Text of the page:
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Is the Supreme Court Picking on the Media?

Lawyers who argue before the Supreme Court expect tough questioning, perhaps even skepticism or ridicule from the justices. But journalists? According to this commentary, The Supreme Press Critics Take on the Fourth Estate by Supreme Court reporter Dahlia Lithwick (Slate, 10/24/06), Justices Scalia and Alito have been speaking out against the media, in some instances at events that are closed to the press and the public. As an example, Lithwick writes that last weekend at a conference sponsored by the National Italian-American foundation, Scalia criticized the quality of media coverage of Supreme Court cases, asserting that "The press is never going to report judicial opinions accurately." Lithwick continues:

And although, if anything, the Supreme Court press corps is hypercautious in its attention to legal detail at the expense of sensationalism, Scalia dismisses them, and their readers, because, in his view, "nobody would read it if you went into the details of the law that the court has to resolve."

Justice Samuel Alito apparently picked up on the theme, complaining about the role of the Internet in legal reporting, suggesting that the media either oversimplifies or sensationalizes decisions (I guess Alito doesn't realize that while he turns up his nose at Internet reporting, his colleagues are increasingly citing blogs in their opinions).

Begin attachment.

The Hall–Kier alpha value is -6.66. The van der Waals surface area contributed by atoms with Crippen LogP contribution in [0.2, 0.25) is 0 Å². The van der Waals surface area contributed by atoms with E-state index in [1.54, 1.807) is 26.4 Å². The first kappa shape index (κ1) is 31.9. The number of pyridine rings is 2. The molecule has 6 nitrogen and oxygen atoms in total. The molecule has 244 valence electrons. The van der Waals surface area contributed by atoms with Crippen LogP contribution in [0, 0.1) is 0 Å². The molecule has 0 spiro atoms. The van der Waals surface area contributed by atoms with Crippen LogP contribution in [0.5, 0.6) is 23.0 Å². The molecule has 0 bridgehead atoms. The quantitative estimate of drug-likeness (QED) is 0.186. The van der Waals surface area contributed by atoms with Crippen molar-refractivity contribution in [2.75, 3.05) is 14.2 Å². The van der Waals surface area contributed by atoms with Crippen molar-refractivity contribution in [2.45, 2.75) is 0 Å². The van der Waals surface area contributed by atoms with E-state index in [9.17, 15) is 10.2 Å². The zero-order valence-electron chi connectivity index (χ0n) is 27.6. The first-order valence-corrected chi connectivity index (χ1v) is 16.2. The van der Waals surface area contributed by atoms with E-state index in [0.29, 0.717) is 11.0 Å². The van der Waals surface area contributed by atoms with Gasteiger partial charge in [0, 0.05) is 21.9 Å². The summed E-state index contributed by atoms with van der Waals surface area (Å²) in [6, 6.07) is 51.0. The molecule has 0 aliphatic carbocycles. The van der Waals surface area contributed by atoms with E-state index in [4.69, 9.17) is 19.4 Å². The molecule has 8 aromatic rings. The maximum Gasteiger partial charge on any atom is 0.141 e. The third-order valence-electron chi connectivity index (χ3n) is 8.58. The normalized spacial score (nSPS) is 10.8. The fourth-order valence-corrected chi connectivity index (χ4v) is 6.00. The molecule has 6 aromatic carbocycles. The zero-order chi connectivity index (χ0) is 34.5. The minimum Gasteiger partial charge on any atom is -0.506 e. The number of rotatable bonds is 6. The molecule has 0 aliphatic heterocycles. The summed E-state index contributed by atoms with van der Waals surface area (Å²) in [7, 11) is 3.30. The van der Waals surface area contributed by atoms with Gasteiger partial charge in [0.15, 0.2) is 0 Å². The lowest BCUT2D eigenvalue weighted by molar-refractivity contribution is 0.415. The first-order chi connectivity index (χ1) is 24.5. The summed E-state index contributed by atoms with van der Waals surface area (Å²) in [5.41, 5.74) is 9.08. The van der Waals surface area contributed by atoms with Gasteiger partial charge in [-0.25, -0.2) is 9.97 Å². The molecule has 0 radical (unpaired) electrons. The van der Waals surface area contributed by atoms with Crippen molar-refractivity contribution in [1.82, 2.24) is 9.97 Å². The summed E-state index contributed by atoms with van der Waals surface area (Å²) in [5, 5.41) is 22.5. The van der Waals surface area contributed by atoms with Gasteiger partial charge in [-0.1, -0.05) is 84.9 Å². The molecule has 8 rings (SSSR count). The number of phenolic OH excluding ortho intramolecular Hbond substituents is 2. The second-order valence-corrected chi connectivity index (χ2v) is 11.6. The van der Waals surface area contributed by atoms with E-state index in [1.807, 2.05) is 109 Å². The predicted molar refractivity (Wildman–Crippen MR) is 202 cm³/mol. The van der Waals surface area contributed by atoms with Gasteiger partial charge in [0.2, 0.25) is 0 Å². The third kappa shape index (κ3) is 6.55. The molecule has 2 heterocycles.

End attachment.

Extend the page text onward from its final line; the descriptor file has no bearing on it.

Lithwick also quotes Justice Roberts' recent comment that judges don't serve to educate the public about the law and the court system. And perhaps that's true. But the legitimacy of our judicial system comes from the public confidence in the system, which in turn, comes about only where the public knows what's going on. As Lithwick concludes:

Either the justices want Americans to understand and care about what they do in that big old white building, or they don't. It's too late to hope that citizens might just choose to tune out. And if the justices want Americans to be educated about the court, they should encourage the fullest reporting possible, recognizing that some of it will be good and some will be bad, but that more information is always better than less. The justices can keep taking swipes at the Internet, imaginary editorialists, and phantom tabloid reporters for making them look bad. Or they can recognize what makes them look even worse: themselves.

Posted by Carolyn Elefant on October 26, 2006 at 04:17 PM | Permalink | Comments (1)


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